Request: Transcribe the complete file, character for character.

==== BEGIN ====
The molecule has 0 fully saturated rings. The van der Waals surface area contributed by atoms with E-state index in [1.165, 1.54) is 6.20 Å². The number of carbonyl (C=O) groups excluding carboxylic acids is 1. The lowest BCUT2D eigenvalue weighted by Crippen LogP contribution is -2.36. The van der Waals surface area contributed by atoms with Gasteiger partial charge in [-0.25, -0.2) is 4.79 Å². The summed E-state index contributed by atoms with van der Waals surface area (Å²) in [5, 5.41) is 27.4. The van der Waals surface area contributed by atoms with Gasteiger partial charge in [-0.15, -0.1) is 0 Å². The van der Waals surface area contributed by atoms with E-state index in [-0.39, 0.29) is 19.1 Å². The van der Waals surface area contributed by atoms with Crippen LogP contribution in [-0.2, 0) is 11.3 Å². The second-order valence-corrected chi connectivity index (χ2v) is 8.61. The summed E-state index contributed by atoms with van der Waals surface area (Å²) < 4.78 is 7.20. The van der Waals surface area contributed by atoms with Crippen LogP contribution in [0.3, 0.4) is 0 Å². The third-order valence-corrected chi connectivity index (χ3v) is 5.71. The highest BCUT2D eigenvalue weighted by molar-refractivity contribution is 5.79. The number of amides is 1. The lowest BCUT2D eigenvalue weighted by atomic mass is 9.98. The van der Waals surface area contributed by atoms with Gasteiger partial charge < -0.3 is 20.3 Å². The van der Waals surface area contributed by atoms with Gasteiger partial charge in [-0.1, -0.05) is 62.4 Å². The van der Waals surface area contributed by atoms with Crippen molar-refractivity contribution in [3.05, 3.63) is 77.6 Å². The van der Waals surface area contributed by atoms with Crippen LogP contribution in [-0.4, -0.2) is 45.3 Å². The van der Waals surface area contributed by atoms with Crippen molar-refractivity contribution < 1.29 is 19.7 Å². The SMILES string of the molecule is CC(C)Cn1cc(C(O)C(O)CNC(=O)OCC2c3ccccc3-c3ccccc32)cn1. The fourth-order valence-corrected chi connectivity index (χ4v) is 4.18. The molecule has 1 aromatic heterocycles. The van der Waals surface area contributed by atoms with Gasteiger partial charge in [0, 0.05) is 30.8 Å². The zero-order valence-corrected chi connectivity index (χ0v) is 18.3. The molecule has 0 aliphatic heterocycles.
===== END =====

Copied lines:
The molecule has 0 fully saturated rings. The van der Waals surface area contributed by atoms with E-state index in [1.165, 1.54) is 6.20 Å². The number of carbonyl (C=O) groups excluding carboxylic acids is 1. The lowest BCUT2D eigenvalue weighted by Crippen LogP contribution is -2.36. The van der Waals surface area contributed by atoms with Gasteiger partial charge in [-0.25, -0.2) is 4.79 Å². The summed E-state index contributed by atoms with van der Waals surface area (Å²) in [5, 5.41) is 27.4. The van der Waals surface area contributed by atoms with Gasteiger partial charge in [-0.15, -0.1) is 0 Å². The van der Waals surface area contributed by atoms with E-state index in [-0.39, 0.29) is 19.1 Å². The van der Waals surface area contributed by atoms with Crippen LogP contribution in [-0.2, 0) is 11.3 Å². The second-order valence-corrected chi connectivity index (χ2v) is 8.61. The summed E-state index contributed by atoms with van der Waals surface area (Å²) < 4.78 is 7.20. The van der Waals surface area contributed by atoms with Crippen LogP contribution in [0.3, 0.4) is 0 Å². The third-order valence-corrected chi connectivity index (χ3v) is 5.71. The highest BCUT2D eigenvalue weighted by molar-refractivity contribution is 5.79. The number of amides is 1. The lowest BCUT2D eigenvalue weighted by atomic mass is 9.98. The van der Waals surface area contributed by atoms with Gasteiger partial charge < -0.3 is 20.3 Å². The van der Waals surface area contributed by atoms with Gasteiger partial charge in [-0.1, -0.05) is 62.4 Å². The van der Waals surface area contributed by atoms with Crippen molar-refractivity contribution in [3.05, 3.63) is 77.6 Å². The van der Waals surface area contributed by atoms with Crippen LogP contribution in [-0.4, -0.2) is 45.3 Å². The van der Waals surface area contributed by atoms with Crippen molar-refractivity contribution < 1.29 is 19.7 Å². The SMILES string of the molecule is CC(C)Cn1cc(C(O)C(O)CNC(=O)OCC2c3ccccc3-c3ccccc32)cn1. The fourth-order valence-corrected chi connectivity index (χ4v) is 4.18. The molecule has 1 aromatic heterocycles. The van der Waals surface area contributed by atoms with Gasteiger partial charge in [0, 0.05) is 30.8 Å². The zero-order valence-corrected chi connectivity index (χ0v) is 18.3. The molecule has 0 aliphatic heterocycles.